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Evaluation of the Position and Function of Aqueous Drainage Implants With Magnetic Resonance Imaging

Detorakis, Efstathios T. MD, PhD*; Maris, Thomas PhD; Papadaki, Efrosini MD, PhD; Tsilimbaris, Miltiadis K. MD, PhD*; Karantanas, Apostolos H. MD, PhD; Pallikaris, Ioannis G. MD, PhD*

doi: 10.1097/IJG.0b013e3181895e42
Original Studies
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Purpose To evaluate position and function of antiglaucomatous Ahmed and Molteno shunts using magnetic resonance imaging with head and surface coils.

Methods Eight patients (5 males) with shunt implants were included, 4 with Ahmed (FP-7) and 4 with Molteno (s1, single plated). All patients were operated at least 6 months before imaging. In 3 cases (2 with Molteno and 1 with Ahmed shunt), the intraocular pressure (IOP) was above 21 mm Hg, despite maximal medical treatment. The shunt endplate, tube and filtering blebs were identified in T1-weighted and T2-weighted images with both head and surface coils. Volumetric measurements of the orbits, eyeball, and filtering bleb and calculation of the endplate position along sagittal, transverse, and vertical axes were performed in T1-weighted and T2-weighted images using head coils.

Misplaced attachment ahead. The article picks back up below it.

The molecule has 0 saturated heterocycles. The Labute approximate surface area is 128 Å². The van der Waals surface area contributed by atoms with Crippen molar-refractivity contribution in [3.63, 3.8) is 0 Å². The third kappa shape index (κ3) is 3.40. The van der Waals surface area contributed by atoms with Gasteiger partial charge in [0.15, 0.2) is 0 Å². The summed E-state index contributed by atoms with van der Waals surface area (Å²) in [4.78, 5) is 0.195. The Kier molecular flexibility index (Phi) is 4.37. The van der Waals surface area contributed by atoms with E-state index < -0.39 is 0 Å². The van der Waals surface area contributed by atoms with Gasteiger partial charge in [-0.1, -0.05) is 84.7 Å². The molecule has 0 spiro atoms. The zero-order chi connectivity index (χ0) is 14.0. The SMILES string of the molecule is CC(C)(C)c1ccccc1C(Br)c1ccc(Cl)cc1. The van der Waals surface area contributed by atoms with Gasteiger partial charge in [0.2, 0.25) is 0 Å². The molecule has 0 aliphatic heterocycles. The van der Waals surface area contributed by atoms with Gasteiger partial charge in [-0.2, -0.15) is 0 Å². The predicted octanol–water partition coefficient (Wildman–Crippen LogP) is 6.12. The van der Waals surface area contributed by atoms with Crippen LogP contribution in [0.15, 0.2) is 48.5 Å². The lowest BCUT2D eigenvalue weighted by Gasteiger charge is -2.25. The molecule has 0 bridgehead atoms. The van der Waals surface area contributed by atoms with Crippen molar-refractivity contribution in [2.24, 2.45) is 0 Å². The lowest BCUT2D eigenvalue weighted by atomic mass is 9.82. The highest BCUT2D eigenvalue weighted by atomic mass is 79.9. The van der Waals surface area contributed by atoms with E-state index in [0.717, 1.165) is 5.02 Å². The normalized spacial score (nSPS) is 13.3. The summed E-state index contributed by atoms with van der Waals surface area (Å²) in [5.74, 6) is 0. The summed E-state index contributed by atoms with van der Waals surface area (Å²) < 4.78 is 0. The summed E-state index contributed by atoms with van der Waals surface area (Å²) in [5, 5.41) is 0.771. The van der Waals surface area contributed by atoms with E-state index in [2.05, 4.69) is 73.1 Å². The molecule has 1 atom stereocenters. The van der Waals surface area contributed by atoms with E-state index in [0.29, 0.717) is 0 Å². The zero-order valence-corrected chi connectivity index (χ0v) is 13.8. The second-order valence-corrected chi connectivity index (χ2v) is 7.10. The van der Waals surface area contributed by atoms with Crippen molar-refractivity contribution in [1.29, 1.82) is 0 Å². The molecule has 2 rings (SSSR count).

Results The shunt endplate was identified in T1-weighted and T2-weighted images (head coils) as a low intensity (dark) circumlinear band at the superotemporal aspect of the eyeball, surrounded by a pocket of water density, corresponding to the filtering bleb. The anterior position of the endplate, and smaller volume of the orbital cavity (less available orbital space) were associated with higher IOP. Filtering bleb volume was inversely correlated with IOP. In the unsuccessful cases, filtering bleb was absent.

Conclusions Magnetic resonance imaging provides insights into the mechanism of aqueous outflow and causes of failure of shunts. A lower orbital volume is associated with anterior position of the shunt endplate and poor shunt performance.

Departments of *Ophthalmology

Medical Imaging, University Hospital of Heraklion, Crete, Greece

Reprints: Efstathios T. Detorakis, MD, PhD, Department of Ophthalmology, University Hospital of Heraklion, 71110 Stavrakia, Heraklion, Crete, Greece (e-mail: detorakis@hotmail.com).

Received for publication January 8, 2008; accepted August 2, 2008

Conflict of Interest: None for all authors.

© 2009 Lippincott Williams & Wilkins, Inc.